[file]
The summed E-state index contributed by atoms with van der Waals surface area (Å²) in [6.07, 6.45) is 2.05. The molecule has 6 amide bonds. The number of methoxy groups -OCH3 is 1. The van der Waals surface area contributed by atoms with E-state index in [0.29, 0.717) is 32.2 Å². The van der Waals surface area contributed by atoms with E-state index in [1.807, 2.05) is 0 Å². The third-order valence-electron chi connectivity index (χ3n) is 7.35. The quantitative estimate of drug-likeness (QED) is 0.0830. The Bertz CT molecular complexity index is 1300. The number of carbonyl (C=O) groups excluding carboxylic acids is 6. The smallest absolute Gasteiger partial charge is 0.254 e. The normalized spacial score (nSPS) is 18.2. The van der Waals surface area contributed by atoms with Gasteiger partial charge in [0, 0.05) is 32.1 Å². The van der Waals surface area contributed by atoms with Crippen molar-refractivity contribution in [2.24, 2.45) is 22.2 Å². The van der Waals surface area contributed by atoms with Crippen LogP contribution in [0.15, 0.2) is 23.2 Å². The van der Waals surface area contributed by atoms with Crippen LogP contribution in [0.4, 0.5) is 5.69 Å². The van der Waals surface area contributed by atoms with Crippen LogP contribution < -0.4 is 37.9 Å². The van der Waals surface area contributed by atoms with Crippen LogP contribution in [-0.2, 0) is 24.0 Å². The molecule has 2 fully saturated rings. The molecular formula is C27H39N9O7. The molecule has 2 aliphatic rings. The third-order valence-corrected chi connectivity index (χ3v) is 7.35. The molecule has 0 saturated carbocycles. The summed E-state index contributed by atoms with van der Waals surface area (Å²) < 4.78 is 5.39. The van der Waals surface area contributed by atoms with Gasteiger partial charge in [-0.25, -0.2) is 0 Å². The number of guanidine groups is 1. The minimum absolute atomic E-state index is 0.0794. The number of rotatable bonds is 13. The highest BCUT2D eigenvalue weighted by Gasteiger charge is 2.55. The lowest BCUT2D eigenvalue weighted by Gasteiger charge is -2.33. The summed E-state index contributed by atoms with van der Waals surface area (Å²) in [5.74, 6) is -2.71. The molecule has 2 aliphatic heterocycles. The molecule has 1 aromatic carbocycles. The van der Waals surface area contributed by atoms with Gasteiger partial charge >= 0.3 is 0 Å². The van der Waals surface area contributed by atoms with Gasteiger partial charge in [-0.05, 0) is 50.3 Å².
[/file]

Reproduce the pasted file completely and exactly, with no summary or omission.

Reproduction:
The summed E-state index contributed by atoms with van der Waals surface area (Å²) in [6.07, 6.45) is 2.05. The molecule has 6 amide bonds. The number of methoxy groups -OCH3 is 1. The van der Waals surface area contributed by atoms with E-state index in [0.29, 0.717) is 32.2 Å². The van der Waals surface area contributed by atoms with E-state index in [1.807, 2.05) is 0 Å². The third-order valence-electron chi connectivity index (χ3n) is 7.35. The quantitative estimate of drug-likeness (QED) is 0.0830. The Bertz CT molecular complexity index is 1300. The number of carbonyl (C=O) groups excluding carboxylic acids is 6. The smallest absolute Gasteiger partial charge is 0.254 e. The normalized spacial score (nSPS) is 18.2. The van der Waals surface area contributed by atoms with Gasteiger partial charge in [0, 0.05) is 32.1 Å². The van der Waals surface area contributed by atoms with Crippen molar-refractivity contribution in [2.24, 2.45) is 22.2 Å². The van der Waals surface area contributed by atoms with Crippen LogP contribution in [0.15, 0.2) is 23.2 Å². The van der Waals surface area contributed by atoms with Crippen LogP contribution in [0.4, 0.5) is 5.69 Å². The van der Waals surface area contributed by atoms with Crippen LogP contribution < -0.4 is 37.9 Å². The van der Waals surface area contributed by atoms with Crippen LogP contribution in [-0.2, 0) is 24.0 Å². The molecule has 2 fully saturated rings. The molecular formula is C27H39N9O7. The molecule has 2 aliphatic rings. The third-order valence-corrected chi connectivity index (χ3v) is 7.35. The molecule has 0 saturated carbocycles. The summed E-state index contributed by atoms with van der Waals surface area (Å²) < 4.78 is 5.39. The van der Waals surface area contributed by atoms with Gasteiger partial charge in [-0.25, -0.2) is 0 Å². The number of guanidine groups is 1. The minimum absolute atomic E-state index is 0.0794. The number of rotatable bonds is 13. The highest BCUT2D eigenvalue weighted by Gasteiger charge is 2.55. The lowest BCUT2D eigenvalue weighted by Gasteiger charge is -2.33. The summed E-state index contributed by atoms with van der Waals surface area (Å²) in [5.74, 6) is -2.71. The molecule has 2 aliphatic heterocycles. The molecule has 1 aromatic carbocycles. The van der Waals surface area contributed by atoms with Gasteiger partial charge >= 0.3 is 0 Å². The van der Waals surface area contributed by atoms with Gasteiger partial charge in [-0.05, 0) is 50.3 Å².